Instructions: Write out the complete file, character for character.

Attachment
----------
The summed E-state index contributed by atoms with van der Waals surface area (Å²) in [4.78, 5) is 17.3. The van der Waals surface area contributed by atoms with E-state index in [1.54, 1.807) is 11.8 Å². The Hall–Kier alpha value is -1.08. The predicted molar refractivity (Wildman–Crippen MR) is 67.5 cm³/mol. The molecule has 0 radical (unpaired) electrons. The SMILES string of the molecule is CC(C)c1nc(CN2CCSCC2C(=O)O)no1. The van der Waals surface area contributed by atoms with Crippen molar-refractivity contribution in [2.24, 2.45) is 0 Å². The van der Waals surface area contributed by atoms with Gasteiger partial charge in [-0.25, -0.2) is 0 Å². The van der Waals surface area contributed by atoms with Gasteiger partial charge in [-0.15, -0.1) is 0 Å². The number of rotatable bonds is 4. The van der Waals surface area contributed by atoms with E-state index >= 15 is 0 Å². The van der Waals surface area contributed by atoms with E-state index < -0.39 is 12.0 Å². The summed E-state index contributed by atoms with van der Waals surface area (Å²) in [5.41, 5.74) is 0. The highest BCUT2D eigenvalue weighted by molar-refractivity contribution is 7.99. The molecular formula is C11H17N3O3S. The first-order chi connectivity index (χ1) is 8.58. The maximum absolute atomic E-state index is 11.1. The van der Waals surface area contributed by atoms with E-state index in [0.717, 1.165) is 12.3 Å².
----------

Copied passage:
The summed E-state index contributed by atoms with van der Waals surface area (Å²) in [4.78, 5) is 17.3. The van der Waals surface area contributed by atoms with E-state index in [1.54, 1.807) is 11.8 Å². The Hall–Kier alpha value is -1.08. The predicted molar refractivity (Wildman–Crippen MR) is 67.5 cm³/mol. The molecule has 0 radical (unpaired) electrons. The SMILES string of the molecule is CC(C)c1nc(CN2CCSCC2C(=O)O)no1. The van der Waals surface area contributed by atoms with Crippen molar-refractivity contribution in [2.24, 2.45) is 0 Å². The van der Waals surface area contributed by atoms with Gasteiger partial charge in [-0.25, -0.2) is 0 Å². The van der Waals surface area contributed by atoms with Gasteiger partial charge in [-0.15, -0.1) is 0 Å². The number of rotatable bonds is 4. The van der Waals surface area contributed by atoms with E-state index >= 15 is 0 Å². The van der Waals surface area contributed by atoms with E-state index < -0.39 is 12.0 Å². The summed E-state index contributed by atoms with van der Waals surface area (Å²) in [5.41, 5.74) is 0. The highest BCUT2D eigenvalue weighted by molar-refractivity contribution is 7.99. The molecular formula is C11H17N3O3S. The first-order chi connectivity index (χ1) is 8.58. The maximum absolute atomic E-state index is 11.1. The van der Waals surface area contributed by atoms with E-state index in [0.717, 1.165) is 12.3 Å².